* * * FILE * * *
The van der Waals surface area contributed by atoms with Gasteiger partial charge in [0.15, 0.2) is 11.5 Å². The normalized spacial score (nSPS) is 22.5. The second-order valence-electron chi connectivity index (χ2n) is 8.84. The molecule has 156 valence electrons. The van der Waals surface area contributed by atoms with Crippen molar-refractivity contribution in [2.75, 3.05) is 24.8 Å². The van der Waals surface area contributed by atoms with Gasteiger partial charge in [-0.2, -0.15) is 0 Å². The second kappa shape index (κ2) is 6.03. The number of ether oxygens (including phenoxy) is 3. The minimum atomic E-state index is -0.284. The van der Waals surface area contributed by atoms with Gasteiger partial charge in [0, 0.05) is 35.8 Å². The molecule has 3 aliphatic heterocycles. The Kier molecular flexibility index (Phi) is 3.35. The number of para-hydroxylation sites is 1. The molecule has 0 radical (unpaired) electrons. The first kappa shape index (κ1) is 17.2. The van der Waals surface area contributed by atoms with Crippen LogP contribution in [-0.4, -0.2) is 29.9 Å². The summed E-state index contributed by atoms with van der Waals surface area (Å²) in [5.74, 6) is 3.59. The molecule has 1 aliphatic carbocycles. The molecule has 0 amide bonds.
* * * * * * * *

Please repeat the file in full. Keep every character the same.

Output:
The van der Waals surface area contributed by atoms with Gasteiger partial charge in [0.15, 0.2) is 11.5 Å². The normalized spacial score (nSPS) is 22.5. The second-order valence-electron chi connectivity index (χ2n) is 8.84. The molecule has 156 valence electrons. The van der Waals surface area contributed by atoms with Crippen molar-refractivity contribution in [2.75, 3.05) is 24.8 Å². The van der Waals surface area contributed by atoms with Gasteiger partial charge in [-0.2, -0.15) is 0 Å². The second kappa shape index (κ2) is 6.03. The number of ether oxygens (including phenoxy) is 3. The minimum atomic E-state index is -0.284. The van der Waals surface area contributed by atoms with Gasteiger partial charge in [0, 0.05) is 35.8 Å². The molecule has 3 aliphatic heterocycles. The Kier molecular flexibility index (Phi) is 3.35. The number of para-hydroxylation sites is 1. The molecule has 0 radical (unpaired) electrons. The first kappa shape index (κ1) is 17.2. The van der Waals surface area contributed by atoms with Crippen LogP contribution in [-0.4, -0.2) is 29.9 Å². The summed E-state index contributed by atoms with van der Waals surface area (Å²) in [5.74, 6) is 3.59. The molecule has 1 aliphatic carbocycles. The molecule has 0 amide bonds.